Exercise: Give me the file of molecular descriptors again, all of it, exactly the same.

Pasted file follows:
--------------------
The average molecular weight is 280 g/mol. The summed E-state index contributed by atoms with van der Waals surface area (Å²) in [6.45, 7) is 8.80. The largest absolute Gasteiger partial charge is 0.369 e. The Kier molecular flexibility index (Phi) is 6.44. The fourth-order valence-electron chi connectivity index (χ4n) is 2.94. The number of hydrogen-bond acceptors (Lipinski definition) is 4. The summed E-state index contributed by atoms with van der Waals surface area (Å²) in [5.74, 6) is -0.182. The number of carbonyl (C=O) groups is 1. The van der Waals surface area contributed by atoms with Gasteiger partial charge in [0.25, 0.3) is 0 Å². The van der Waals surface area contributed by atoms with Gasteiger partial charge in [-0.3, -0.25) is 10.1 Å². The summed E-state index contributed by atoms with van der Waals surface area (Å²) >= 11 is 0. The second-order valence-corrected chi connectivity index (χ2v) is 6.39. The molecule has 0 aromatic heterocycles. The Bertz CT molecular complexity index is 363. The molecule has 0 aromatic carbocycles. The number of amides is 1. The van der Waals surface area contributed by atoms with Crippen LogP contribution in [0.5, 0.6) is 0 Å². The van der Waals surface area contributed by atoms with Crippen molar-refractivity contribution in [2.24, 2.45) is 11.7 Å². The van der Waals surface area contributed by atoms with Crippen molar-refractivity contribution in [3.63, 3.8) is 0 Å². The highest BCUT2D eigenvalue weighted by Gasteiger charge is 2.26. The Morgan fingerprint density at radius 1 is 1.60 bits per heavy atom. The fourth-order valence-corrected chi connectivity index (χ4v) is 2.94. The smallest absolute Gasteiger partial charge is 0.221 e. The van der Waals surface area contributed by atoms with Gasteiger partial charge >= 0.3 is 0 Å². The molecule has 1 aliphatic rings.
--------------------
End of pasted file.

The average molecular weight is 280 g/mol. The summed E-state index contributed by atoms with van der Waals surface area (Å²) in [6.45, 7) is 8.80. The largest absolute Gasteiger partial charge is 0.369 e. The Kier molecular flexibility index (Phi) is 6.44. The fourth-order valence-electron chi connectivity index (χ4n) is 2.94. The number of hydrogen-bond acceptors (Lipinski definition) is 4. The summed E-state index contributed by atoms with van der Waals surface area (Å²) in [5.74, 6) is -0.182. The number of carbonyl (C=O) groups is 1. The van der Waals surface area contributed by atoms with Gasteiger partial charge in [0.25, 0.3) is 0 Å². The van der Waals surface area contributed by atoms with Gasteiger partial charge in [-0.3, -0.25) is 10.1 Å². The summed E-state index contributed by atoms with van der Waals surface area (Å²) >= 11 is 0. The second-order valence-corrected chi connectivity index (χ2v) is 6.39. The molecule has 0 aromatic heterocycles. The Bertz CT molecular complexity index is 363. The molecule has 0 aromatic carbocycles. The number of amides is 1. The van der Waals surface area contributed by atoms with Crippen LogP contribution in [0.5, 0.6) is 0 Å². The van der Waals surface area contributed by atoms with Crippen molar-refractivity contribution in [2.24, 2.45) is 11.7 Å². The van der Waals surface area contributed by atoms with Crippen molar-refractivity contribution in [3.63, 3.8) is 0 Å². The highest BCUT2D eigenvalue weighted by Gasteiger charge is 2.26. The Morgan fingerprint density at radius 1 is 1.60 bits per heavy atom. The fourth-order valence-corrected chi connectivity index (χ4v) is 2.94. The smallest absolute Gasteiger partial charge is 0.221 e. The van der Waals surface area contributed by atoms with Gasteiger partial charge >= 0.3 is 0 Å². The molecule has 1 aliphatic rings.